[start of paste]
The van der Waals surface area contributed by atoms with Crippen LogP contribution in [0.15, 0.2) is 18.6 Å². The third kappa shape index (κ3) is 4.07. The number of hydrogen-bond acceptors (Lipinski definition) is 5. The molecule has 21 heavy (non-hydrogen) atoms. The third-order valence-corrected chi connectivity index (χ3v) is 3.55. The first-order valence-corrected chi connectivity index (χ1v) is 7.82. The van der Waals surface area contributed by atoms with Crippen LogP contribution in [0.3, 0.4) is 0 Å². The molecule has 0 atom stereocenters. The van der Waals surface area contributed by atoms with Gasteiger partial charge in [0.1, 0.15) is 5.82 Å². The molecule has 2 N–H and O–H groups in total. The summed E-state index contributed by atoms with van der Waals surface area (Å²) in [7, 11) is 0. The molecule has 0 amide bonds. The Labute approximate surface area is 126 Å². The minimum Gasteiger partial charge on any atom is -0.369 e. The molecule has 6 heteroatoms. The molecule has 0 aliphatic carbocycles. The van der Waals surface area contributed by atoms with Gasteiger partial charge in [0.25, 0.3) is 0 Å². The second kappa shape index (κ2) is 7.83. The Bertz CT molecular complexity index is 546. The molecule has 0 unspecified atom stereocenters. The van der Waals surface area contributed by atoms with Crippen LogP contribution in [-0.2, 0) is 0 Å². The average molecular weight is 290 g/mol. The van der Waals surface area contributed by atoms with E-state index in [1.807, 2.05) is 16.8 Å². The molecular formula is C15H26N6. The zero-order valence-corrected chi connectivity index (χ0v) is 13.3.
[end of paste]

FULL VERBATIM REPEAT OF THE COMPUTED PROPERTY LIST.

The van der Waals surface area contributed by atoms with Crippen LogP contribution in [0.15, 0.2) is 18.6 Å². The third kappa shape index (κ3) is 4.07. The number of hydrogen-bond acceptors (Lipinski definition) is 5. The molecule has 21 heavy (non-hydrogen) atoms. The third-order valence-corrected chi connectivity index (χ3v) is 3.55. The first-order valence-corrected chi connectivity index (χ1v) is 7.82. The van der Waals surface area contributed by atoms with Crippen LogP contribution in [0.3, 0.4) is 0 Å². The molecule has 0 atom stereocenters. The van der Waals surface area contributed by atoms with Gasteiger partial charge in [0.1, 0.15) is 5.82 Å². The molecule has 2 N–H and O–H groups in total. The summed E-state index contributed by atoms with van der Waals surface area (Å²) in [7, 11) is 0. The molecule has 0 amide bonds. The Labute approximate surface area is 126 Å². The minimum Gasteiger partial charge on any atom is -0.369 e. The molecule has 6 heteroatoms. The molecule has 0 aliphatic carbocycles. The van der Waals surface area contributed by atoms with Gasteiger partial charge in [0.25, 0.3) is 0 Å². The second kappa shape index (κ2) is 7.83. The Bertz CT molecular complexity index is 546. The molecule has 0 unspecified atom stereocenters. The van der Waals surface area contributed by atoms with Crippen LogP contribution in [-0.2, 0) is 0 Å². The average molecular weight is 290 g/mol. The van der Waals surface area contributed by atoms with E-state index in [1.807, 2.05) is 16.8 Å². The molecular formula is C15H26N6. The zero-order valence-corrected chi connectivity index (χ0v) is 13.3.